Simons Investigator Alexei Kitaev’s work has decisively influenced many areas of quantum and condensed-matter physics. Kitaev is Ronald and Maxine Linde Professor of Theoretical Physics and Mathematics at the California Institute of Technology and has been a Simons Investigator since 2015. He was awarded a MacArthur ‘genius’ fellowship in 2008, a Fundamental Physics Prize in 2012, the Dirac Medal in 2015 and the 2017 Oliver E. Buckley Condensed Matter Prize, which he shares with Massachusetts Institute of Technology physicist Xiao-Gang Wen.

Kitaev’s most widely known work — for which he was awarded the Buckley Prize — is credited with kick-starting the field of topological quantum computation. A topological property is a global feature of a surface or space that is not changed by smooth deformations. For example, if you have a sheet of dough with holes in it, the number of holes does not change if you bend or twist the dough without tearing or breaking it.

It has been known for decades that topological properties are important in physics; last November’s Nobel Prize was awarded for work along these lines. Kitaev’s contribution was to extend those properties to quantum systems: specifically, he found that topological invariants of quantum mechanical wave functions can be used to encode information (‘qubits’) in a quantum computer, and that the topological nature of the properties means that the qubits cannot be disrupted by environmental changes. Kitaev introduced theoretical models with topologically protected degrees of freedom and showed that these models can be organized into a universal quantum computer capable, in principle, of performing all needed operations. His models also provide key suggestions for creating physically realizable systems. Although current technology does not yet enable a quantum laptop, Kitaev’s ideas are a key part of the basis for a worldwide effort to realize quantum computation and topological data storage.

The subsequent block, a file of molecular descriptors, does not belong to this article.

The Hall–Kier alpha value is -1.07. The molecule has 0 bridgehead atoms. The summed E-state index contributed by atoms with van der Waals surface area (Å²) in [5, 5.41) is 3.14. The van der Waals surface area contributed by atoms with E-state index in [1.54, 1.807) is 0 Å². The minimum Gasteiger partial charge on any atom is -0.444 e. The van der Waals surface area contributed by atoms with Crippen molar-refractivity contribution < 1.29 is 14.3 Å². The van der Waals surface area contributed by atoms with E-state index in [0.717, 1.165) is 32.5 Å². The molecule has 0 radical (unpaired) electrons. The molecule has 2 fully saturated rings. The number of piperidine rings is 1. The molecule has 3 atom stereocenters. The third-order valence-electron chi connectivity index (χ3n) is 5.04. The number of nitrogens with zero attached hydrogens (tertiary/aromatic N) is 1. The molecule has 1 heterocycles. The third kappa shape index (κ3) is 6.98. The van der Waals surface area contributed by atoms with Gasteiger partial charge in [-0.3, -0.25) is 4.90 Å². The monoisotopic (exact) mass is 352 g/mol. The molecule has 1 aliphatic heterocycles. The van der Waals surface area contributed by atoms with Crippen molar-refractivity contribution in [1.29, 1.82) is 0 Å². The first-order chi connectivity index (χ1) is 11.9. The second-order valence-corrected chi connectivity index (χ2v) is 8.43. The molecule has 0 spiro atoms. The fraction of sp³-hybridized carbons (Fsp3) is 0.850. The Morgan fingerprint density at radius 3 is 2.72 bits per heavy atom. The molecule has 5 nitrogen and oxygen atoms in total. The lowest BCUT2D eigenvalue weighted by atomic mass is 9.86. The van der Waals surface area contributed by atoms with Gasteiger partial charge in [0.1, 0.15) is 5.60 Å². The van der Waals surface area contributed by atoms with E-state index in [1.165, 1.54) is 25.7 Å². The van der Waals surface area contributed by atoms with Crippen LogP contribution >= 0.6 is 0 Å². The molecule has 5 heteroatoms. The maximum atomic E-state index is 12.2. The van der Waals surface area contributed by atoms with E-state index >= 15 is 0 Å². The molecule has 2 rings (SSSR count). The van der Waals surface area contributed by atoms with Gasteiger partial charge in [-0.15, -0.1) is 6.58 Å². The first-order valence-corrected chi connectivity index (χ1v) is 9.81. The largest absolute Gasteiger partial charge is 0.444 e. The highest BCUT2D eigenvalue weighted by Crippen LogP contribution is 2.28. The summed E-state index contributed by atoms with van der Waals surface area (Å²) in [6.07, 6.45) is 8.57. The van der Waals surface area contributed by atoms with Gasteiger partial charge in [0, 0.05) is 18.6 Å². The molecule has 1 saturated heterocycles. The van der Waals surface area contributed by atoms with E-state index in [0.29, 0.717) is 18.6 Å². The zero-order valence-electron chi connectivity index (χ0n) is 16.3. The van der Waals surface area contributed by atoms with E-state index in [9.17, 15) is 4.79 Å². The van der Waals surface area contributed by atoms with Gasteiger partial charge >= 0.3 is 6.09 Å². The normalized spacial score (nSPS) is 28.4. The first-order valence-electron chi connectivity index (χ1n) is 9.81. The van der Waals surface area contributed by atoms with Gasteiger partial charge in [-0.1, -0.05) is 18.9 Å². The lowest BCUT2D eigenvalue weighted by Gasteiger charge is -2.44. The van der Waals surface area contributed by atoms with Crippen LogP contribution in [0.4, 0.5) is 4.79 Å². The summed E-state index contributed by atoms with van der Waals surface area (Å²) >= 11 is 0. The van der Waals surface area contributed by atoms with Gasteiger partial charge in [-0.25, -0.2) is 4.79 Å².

Insatiably curious, Kitaev has now shifted his research from quantum computing to questions about black holes and quantum gravity. One of the questions he is tackling is related to the black hole information paradox: Is information permanently destroyed when matter falls into a black hole? The standard theory of black holes suggests that the answer is yes, but the standard theory of quantum mechanics predicts otherwise. Several years ago, Ahmed Almheiri, Donald Marolf, Joseph Polchinski and James Sully sharpened the question to one having to do with the fate of an observer who crosses the event horizon of a black hole. Do they sail through as though nothing has happened, or do they abruptly encounter a so-called firewall?

“I’m not sure if the question has a solution,” Kitaev says. “There may be no consistent picture.” Even understanding whether there is a solution would require wrangling with entanglement between entities inside and outside the black hole. To tackle the problem, Kitaev is studying a ‘toy model,’ a simplified system of assumptions and equations that makes the question more tractable by paring down the number of dimensions studied. “I started from scratch and looked for the simplest model possible,” he says.

Kitaev is also pursuing one of the holy grails of physics: how to quantize gravity. Many researchers have looked to string theory as a potential solution to the problem, but once again, Kitaev is hoping that by studying simpler models he may be able to obtain insights that can be leveraged toward a more complete understanding of how gravity works at a quantum scale. “I just hope that studying models of black holes where both quantum mechanics and gravity play important roles will eventually help to construct a more general theory,” he says.